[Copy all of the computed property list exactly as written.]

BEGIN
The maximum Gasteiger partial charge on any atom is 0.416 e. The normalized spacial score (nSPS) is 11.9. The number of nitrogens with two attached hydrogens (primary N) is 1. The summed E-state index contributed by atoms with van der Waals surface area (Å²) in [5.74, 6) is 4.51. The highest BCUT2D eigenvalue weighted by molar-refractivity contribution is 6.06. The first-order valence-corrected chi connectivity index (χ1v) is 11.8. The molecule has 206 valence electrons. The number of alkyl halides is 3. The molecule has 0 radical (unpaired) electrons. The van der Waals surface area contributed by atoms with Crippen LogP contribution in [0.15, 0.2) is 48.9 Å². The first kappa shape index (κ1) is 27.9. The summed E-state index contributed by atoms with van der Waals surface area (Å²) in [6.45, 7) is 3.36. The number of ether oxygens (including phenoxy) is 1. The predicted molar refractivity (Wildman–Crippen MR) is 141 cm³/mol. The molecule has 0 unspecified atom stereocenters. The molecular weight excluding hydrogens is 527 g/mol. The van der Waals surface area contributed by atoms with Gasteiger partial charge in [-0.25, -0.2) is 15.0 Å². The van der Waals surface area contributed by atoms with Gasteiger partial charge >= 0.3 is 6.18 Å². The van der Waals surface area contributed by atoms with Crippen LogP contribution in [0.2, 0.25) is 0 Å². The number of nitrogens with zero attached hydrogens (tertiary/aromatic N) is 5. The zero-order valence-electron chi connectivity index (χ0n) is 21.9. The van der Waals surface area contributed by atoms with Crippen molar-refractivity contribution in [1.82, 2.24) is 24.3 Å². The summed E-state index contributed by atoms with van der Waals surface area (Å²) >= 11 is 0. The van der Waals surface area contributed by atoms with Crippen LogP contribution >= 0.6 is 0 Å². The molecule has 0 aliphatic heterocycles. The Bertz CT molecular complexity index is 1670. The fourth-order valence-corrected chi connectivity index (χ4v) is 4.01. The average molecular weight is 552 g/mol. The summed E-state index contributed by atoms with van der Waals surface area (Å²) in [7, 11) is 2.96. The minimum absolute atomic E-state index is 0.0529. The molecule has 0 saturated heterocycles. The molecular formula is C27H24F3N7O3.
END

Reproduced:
The maximum Gasteiger partial charge on any atom is 0.416 e. The normalized spacial score (nSPS) is 11.9. The number of nitrogens with two attached hydrogens (primary N) is 1. The summed E-state index contributed by atoms with van der Waals surface area (Å²) in [5.74, 6) is 4.51. The highest BCUT2D eigenvalue weighted by molar-refractivity contribution is 6.06. The first-order valence-corrected chi connectivity index (χ1v) is 11.8. The molecule has 206 valence electrons. The number of alkyl halides is 3. The molecule has 0 radical (unpaired) electrons. The van der Waals surface area contributed by atoms with Crippen LogP contribution in [0.15, 0.2) is 48.9 Å². The first kappa shape index (κ1) is 27.9. The summed E-state index contributed by atoms with van der Waals surface area (Å²) in [6.45, 7) is 3.36. The number of ether oxygens (including phenoxy) is 1. The predicted molar refractivity (Wildman–Crippen MR) is 141 cm³/mol. The molecule has 0 unspecified atom stereocenters. The molecular weight excluding hydrogens is 527 g/mol. The van der Waals surface area contributed by atoms with Gasteiger partial charge in [-0.25, -0.2) is 15.0 Å². The van der Waals surface area contributed by atoms with Gasteiger partial charge >= 0.3 is 6.18 Å². The van der Waals surface area contributed by atoms with Crippen LogP contribution in [0.2, 0.25) is 0 Å². The number of nitrogens with zero attached hydrogens (tertiary/aromatic N) is 5. The zero-order valence-electron chi connectivity index (χ0n) is 21.9. The van der Waals surface area contributed by atoms with Crippen molar-refractivity contribution in [1.82, 2.24) is 24.3 Å². The summed E-state index contributed by atoms with van der Waals surface area (Å²) >= 11 is 0. The van der Waals surface area contributed by atoms with Crippen LogP contribution >= 0.6 is 0 Å². The molecule has 0 aliphatic heterocycles. The Bertz CT molecular complexity index is 1670. The fourth-order valence-corrected chi connectivity index (χ4v) is 4.01. The average molecular weight is 552 g/mol. The summed E-state index contributed by atoms with van der Waals surface area (Å²) in [7, 11) is 2.96. The minimum absolute atomic E-state index is 0.0529. The molecule has 0 saturated heterocycles. The molecular formula is C27H24F3N7O3.